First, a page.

The Skin Speaks a Language Not Its Ownby BHARTI KHER
In The skin speaks a language not its own Bharti Kher critically engages with the role of popular culture and imagery in contemporary Indian art by using the bindi and the white elephant as potent symbolic metaphors.
The term bindi is derived from bindu, the Sanskrit word for a dot or a point, and also carries the meaning of the numeral zero. It is traditionally a mark of pigment applied to the forehead and is associated with the Hindu symbol of the ‘third eye’. In recent times, bindi have become commercially manufactured and decorative items. Kher uses the bindi as a means of transforming objects and surfaces, and to inflect her art with a range of meanings and connotations from various historical and contemporary periods.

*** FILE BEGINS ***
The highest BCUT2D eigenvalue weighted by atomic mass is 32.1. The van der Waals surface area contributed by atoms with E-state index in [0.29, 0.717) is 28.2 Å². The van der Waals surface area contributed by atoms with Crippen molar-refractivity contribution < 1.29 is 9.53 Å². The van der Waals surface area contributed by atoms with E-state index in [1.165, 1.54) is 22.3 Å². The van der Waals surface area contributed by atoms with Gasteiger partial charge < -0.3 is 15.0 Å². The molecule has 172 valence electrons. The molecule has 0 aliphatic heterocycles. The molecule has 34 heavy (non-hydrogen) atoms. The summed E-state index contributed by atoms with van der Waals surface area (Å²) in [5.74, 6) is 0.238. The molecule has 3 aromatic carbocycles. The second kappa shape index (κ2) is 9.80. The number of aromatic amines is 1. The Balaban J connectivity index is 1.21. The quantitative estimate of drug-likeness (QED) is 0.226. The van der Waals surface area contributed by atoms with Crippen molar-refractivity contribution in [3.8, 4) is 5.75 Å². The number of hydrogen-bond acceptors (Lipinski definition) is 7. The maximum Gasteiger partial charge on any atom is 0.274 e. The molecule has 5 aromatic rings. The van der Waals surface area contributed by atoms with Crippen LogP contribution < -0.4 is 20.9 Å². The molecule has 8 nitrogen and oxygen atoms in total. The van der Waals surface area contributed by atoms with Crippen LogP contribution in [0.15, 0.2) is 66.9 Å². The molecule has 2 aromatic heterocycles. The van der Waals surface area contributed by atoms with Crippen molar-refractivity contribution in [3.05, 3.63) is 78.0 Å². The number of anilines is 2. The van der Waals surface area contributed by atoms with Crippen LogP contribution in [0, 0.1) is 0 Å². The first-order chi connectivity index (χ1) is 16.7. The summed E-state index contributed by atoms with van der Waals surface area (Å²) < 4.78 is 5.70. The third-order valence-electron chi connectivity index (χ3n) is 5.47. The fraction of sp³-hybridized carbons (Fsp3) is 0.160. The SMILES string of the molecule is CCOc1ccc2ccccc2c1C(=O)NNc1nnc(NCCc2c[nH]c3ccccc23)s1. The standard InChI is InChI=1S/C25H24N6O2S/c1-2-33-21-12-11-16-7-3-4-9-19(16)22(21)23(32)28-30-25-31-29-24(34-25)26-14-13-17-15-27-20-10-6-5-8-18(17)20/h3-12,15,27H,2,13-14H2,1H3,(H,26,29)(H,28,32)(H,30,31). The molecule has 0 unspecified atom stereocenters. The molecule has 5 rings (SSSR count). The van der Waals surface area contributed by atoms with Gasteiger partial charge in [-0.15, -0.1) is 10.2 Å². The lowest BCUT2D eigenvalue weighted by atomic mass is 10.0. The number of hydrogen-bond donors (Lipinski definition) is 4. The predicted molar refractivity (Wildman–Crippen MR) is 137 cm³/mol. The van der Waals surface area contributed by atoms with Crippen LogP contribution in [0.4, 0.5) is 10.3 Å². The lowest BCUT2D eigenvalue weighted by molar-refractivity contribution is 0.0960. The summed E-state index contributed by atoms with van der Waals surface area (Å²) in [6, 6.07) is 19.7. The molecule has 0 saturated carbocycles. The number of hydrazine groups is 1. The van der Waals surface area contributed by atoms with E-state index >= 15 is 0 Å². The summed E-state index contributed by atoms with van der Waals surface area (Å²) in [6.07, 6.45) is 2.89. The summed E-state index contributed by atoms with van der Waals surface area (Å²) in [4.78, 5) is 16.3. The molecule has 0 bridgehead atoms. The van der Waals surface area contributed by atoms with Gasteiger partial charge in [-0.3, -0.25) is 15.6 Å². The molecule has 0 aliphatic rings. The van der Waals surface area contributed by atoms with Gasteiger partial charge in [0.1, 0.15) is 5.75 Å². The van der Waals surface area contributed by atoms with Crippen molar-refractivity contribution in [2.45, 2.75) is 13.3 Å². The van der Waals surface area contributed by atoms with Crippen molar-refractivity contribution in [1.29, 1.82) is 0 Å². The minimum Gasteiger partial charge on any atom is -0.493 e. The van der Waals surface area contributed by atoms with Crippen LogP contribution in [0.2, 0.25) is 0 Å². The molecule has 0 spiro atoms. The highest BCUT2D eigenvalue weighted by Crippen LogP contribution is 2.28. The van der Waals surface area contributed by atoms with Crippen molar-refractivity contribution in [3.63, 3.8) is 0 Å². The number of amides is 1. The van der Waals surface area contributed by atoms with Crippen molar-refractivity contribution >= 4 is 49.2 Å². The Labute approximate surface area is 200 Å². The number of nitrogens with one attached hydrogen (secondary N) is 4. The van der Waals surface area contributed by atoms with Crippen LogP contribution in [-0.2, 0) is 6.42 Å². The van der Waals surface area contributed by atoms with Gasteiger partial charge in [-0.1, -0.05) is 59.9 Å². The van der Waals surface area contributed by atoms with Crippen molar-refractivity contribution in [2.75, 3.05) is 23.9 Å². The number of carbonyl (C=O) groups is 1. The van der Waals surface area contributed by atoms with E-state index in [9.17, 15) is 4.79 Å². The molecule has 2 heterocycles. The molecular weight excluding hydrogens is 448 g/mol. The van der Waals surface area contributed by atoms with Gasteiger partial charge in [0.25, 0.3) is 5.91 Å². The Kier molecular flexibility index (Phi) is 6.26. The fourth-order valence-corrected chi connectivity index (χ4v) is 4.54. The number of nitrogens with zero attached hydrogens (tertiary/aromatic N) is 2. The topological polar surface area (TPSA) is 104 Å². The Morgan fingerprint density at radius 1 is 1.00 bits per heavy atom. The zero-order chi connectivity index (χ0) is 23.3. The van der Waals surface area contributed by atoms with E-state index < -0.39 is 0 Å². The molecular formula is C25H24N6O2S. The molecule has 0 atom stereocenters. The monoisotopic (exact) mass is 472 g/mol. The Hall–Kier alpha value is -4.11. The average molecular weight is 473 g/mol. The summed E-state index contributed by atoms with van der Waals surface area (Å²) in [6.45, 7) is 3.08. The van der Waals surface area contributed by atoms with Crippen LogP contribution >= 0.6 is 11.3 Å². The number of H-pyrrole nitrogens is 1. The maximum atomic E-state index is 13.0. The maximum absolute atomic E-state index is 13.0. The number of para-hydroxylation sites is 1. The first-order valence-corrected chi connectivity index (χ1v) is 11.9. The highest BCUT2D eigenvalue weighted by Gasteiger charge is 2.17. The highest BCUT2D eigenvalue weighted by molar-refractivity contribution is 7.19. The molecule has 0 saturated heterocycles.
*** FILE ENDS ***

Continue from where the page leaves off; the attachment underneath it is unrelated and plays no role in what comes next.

In Buddhism the white elephant is associated with wisdom and with royalty and features in processions and ceremonies across South and South-East Asia. In India, the important and popular Hindu deity Ganesha is shown with an elephant’s head. In The skin speaks a language not its own, Kher uses the symbolism of a dying elephant as a means to contemplate the potentially destructive effects of popular culture, mass media and consumerism on the culture of India.